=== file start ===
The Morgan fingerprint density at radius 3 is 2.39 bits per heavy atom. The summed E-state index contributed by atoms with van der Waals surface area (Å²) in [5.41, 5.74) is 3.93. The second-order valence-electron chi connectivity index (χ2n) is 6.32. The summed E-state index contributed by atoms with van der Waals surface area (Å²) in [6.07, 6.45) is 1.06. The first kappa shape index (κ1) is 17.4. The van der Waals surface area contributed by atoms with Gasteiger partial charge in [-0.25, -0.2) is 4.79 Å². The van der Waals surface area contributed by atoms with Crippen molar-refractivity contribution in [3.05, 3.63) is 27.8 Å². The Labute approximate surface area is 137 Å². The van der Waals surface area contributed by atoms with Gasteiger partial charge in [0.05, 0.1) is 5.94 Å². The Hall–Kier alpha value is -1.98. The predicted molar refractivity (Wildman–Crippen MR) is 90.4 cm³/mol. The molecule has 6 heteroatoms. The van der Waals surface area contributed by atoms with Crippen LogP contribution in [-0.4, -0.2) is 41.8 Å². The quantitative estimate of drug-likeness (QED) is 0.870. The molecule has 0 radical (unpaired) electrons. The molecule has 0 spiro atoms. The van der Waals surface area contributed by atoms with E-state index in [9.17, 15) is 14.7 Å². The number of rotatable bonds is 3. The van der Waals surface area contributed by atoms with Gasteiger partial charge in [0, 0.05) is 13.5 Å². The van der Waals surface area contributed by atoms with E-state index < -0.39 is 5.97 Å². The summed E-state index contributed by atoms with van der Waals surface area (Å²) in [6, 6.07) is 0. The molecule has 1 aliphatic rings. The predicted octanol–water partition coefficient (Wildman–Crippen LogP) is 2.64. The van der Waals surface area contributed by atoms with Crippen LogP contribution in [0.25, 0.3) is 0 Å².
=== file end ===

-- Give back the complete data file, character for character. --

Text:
The Morgan fingerprint density at radius 3 is 2.39 bits per heavy atom. The summed E-state index contributed by atoms with van der Waals surface area (Å²) in [5.41, 5.74) is 3.93. The second-order valence-electron chi connectivity index (χ2n) is 6.32. The summed E-state index contributed by atoms with van der Waals surface area (Å²) in [6.07, 6.45) is 1.06. The first kappa shape index (κ1) is 17.4. The van der Waals surface area contributed by atoms with Gasteiger partial charge in [-0.25, -0.2) is 4.79 Å². The van der Waals surface area contributed by atoms with Crippen molar-refractivity contribution in [3.05, 3.63) is 27.8 Å². The Labute approximate surface area is 137 Å². The van der Waals surface area contributed by atoms with Gasteiger partial charge in [0.05, 0.1) is 5.94 Å². The Hall–Kier alpha value is -1.98. The predicted molar refractivity (Wildman–Crippen MR) is 90.4 cm³/mol. The molecule has 6 heteroatoms. The van der Waals surface area contributed by atoms with Crippen LogP contribution in [-0.4, -0.2) is 41.8 Å². The quantitative estimate of drug-likeness (QED) is 0.870. The molecule has 0 radical (unpaired) electrons. The molecule has 0 spiro atoms. The van der Waals surface area contributed by atoms with E-state index in [9.17, 15) is 14.7 Å². The number of rotatable bonds is 3. The van der Waals surface area contributed by atoms with Gasteiger partial charge in [0, 0.05) is 13.5 Å². The van der Waals surface area contributed by atoms with E-state index < -0.39 is 5.97 Å². The summed E-state index contributed by atoms with van der Waals surface area (Å²) in [6, 6.07) is 0. The molecule has 1 aliphatic rings. The predicted octanol–water partition coefficient (Wildman–Crippen LogP) is 2.64. The van der Waals surface area contributed by atoms with Crippen LogP contribution in [0.25, 0.3) is 0 Å².